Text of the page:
Saturday, September 10, 2011

Handtool design

Certain designs are better made with powertools.  Seemingly odd first statement for a handtool guy I guess, but I happen to think it’s true.  There are three things that can make a design better suited for power in my mind, not fun to make by hand, ridiculously hard to make by hand, and will look better if made by powertools.  That third one will probably make me lose any handtool street cred I have, but I think it’s the most important. 
I currently have Roubo laminated bench top made from 2”x10” stock in clamps.  Making it consisted of ten 8’ rips, planing those twenty 8 foot long boards flat and parallel to be glued up.  To me, this falls squarely in the not fun to make by hand camp.  I ripped with a bandsaw and planed with a powered jointer and planner to get those twenty pieces in five 4”x5”x8’ pieces.   Once they were in that configuration, I could gladly be done with the screaming machines.  My jointer plane worked better at that point anyway, even if I had fell in love with the dust spitting, ear piercing monsters.  Now some of you may think that doing that all by hand would have been fun, great, go do it.  If I didn’t have access to those machines, I would have to choose one of three options. Suck it up and do it by hand, could have worked but bluh. Option two, find some monster beams so I wouldn’t have to glue up from small stuff, which would have been great, I wish that is what I did. I also could have changed the design, which could have worked, and I did consider it. 
Some things just are very difficult to do with hand tools.  Specifically I’m thinking end grain cutting boards with designs in them and the like.  You need all four reference faces, and the all need to be the exact same, otherwise they won’t line up.  You need some serious saw and handplane skills to pull that off.  And even if you’re good enough, it probably will still fall under the not fun to make group. 
The third group I said that is better made with powertools is designs that look better made by power, I guess the power isn’t the important part, the fence is.  Some Modern furniture looks better with dead flat, consistent thickness boards. The industrial designs if you will, the design begs to look mass produced.   The designs that benefit from that look are rare, and most of the time not the stuff most of us want in our houses, but I think they should be mentioned.
For pretty much everything else I prefer handtools, from the process to the look of the final piece.  Nearly every wood furniture design looks better when a machine wasn’t the last thing to touch the board.  The slight irregularities make the light do amazing things across a surface.  I’m not really going to get into that handtools are simply the safer, better choice in some circumstances.  I think that’s pretty well known and not really worth spending the time on.  I will say though if you are working completely by hand, take the design into consideration.  Do all the pieces need to be ¾” thick?  Does it matter if the box is 2” or 2 3/8” high?  Don’t think that I am simply placing restrictions on the design, they are also a lot of freeing aspects to working with handtools.  It doesn’t matter the size of the pieces or how different they are.  I don’t have to worry about how I’m going to flatten a 20” wide board, I can cut dovetails at any angle I want, not just to the type of router bit I have. I’ve rambled on a bit about design, and am still not done, pretty much just an intro to design and haven’t even considered lumber selection yet. I have a feeling this will be more than three posts.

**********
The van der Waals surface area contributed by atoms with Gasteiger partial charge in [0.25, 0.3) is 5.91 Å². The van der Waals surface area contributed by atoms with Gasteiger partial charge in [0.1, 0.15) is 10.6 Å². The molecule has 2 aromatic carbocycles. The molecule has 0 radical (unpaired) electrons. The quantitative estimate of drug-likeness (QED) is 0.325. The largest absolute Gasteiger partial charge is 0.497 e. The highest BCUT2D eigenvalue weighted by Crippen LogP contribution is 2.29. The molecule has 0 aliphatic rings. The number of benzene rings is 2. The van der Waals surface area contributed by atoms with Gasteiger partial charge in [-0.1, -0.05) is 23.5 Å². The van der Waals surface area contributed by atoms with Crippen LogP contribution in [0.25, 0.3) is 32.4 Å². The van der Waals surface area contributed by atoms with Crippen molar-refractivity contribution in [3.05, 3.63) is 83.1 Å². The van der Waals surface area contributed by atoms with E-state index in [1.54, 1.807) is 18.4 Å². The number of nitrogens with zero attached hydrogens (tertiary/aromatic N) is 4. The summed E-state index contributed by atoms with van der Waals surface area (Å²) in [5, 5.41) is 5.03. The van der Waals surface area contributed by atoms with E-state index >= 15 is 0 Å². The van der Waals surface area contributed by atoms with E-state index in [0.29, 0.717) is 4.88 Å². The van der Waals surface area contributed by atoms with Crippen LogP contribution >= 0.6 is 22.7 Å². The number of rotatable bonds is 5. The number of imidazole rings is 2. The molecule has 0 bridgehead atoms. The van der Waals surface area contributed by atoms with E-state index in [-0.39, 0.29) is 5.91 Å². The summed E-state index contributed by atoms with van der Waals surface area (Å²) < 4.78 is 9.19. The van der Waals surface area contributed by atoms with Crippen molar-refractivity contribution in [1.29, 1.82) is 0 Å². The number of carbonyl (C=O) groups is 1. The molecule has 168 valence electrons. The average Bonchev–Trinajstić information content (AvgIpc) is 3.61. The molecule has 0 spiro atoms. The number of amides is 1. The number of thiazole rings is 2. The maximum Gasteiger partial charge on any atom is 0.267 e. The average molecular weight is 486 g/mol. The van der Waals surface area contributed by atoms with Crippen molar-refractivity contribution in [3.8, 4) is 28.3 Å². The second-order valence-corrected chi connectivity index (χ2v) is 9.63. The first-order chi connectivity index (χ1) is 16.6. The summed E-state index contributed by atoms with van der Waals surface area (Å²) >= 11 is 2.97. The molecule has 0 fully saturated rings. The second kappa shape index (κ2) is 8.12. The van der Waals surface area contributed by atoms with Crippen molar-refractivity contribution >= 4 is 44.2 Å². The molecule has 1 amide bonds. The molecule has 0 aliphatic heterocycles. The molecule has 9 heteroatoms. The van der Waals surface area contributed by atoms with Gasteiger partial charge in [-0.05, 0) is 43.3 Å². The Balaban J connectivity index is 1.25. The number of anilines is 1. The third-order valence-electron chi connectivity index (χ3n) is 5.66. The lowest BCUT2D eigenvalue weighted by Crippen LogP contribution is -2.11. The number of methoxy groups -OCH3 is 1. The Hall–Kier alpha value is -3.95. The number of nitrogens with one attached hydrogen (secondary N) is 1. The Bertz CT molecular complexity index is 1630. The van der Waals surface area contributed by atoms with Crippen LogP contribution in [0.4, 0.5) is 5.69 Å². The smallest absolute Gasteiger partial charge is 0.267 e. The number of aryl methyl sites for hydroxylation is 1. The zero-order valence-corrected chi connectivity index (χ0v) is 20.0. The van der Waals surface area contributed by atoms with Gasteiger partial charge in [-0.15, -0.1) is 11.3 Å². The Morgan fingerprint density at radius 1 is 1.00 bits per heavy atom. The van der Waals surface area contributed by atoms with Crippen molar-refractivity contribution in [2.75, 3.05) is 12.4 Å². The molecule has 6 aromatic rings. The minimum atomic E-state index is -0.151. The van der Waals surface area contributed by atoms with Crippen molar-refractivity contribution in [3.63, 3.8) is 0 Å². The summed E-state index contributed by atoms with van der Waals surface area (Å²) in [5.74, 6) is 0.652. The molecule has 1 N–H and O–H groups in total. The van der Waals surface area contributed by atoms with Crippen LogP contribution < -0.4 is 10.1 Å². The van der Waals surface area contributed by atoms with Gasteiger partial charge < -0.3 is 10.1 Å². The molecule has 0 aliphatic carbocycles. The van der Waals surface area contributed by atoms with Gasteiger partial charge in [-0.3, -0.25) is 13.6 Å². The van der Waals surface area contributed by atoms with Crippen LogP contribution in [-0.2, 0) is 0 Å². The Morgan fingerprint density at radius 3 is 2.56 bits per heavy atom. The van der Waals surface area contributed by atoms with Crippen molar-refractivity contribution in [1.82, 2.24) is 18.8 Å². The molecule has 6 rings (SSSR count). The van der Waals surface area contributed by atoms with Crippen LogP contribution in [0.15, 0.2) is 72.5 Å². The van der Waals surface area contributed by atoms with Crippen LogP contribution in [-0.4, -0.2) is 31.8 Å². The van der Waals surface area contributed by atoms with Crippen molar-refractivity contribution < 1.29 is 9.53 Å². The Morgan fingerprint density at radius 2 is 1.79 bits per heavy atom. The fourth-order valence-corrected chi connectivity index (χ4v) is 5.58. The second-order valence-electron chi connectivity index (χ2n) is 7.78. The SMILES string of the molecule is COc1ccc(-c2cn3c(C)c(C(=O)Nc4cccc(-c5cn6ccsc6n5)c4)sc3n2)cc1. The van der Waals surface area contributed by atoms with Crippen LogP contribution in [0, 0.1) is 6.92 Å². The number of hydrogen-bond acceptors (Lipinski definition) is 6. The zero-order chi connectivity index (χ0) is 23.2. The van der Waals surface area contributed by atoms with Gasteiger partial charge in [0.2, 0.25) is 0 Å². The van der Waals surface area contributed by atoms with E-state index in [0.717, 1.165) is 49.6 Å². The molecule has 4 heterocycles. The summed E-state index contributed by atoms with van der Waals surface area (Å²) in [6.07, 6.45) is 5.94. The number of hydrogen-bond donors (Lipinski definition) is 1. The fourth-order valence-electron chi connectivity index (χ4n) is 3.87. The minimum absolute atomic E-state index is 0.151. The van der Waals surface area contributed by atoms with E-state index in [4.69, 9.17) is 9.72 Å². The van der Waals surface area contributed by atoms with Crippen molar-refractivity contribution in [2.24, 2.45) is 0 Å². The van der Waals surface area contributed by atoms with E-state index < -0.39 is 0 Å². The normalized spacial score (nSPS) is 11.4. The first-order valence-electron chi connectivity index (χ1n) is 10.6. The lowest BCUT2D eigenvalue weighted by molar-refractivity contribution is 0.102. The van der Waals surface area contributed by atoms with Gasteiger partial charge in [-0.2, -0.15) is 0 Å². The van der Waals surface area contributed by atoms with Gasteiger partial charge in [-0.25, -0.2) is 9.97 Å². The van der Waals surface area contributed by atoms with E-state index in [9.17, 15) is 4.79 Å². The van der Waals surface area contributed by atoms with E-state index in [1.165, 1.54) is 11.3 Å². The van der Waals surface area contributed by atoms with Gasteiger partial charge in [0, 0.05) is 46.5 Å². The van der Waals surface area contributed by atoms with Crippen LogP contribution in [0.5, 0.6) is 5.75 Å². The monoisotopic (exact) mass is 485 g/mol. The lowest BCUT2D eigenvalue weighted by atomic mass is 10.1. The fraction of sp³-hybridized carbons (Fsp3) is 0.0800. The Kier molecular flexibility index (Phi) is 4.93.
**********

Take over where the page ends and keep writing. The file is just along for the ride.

-Have fun replacing your machines.

1 comment:

  1. Those operations requiring a tremendous amount of brute force and little skill are good candidates for machine work.

    Pit saws, for example, just aren't making a big comeback for just that reason. Except as a way to preserve history, there just isn't a lot of reason to do it. Anyone doing much commercial volume at all and trying to eat will likely put most rip sawing, jointing, and initial board planing into the same category.

    For hobby shops with limited space and/or budget, I think 100% hand tools are still a reasonable choice for many.

    Like you, I like my finished surfaces to reflect hand tool goodness.

    Luke Townsley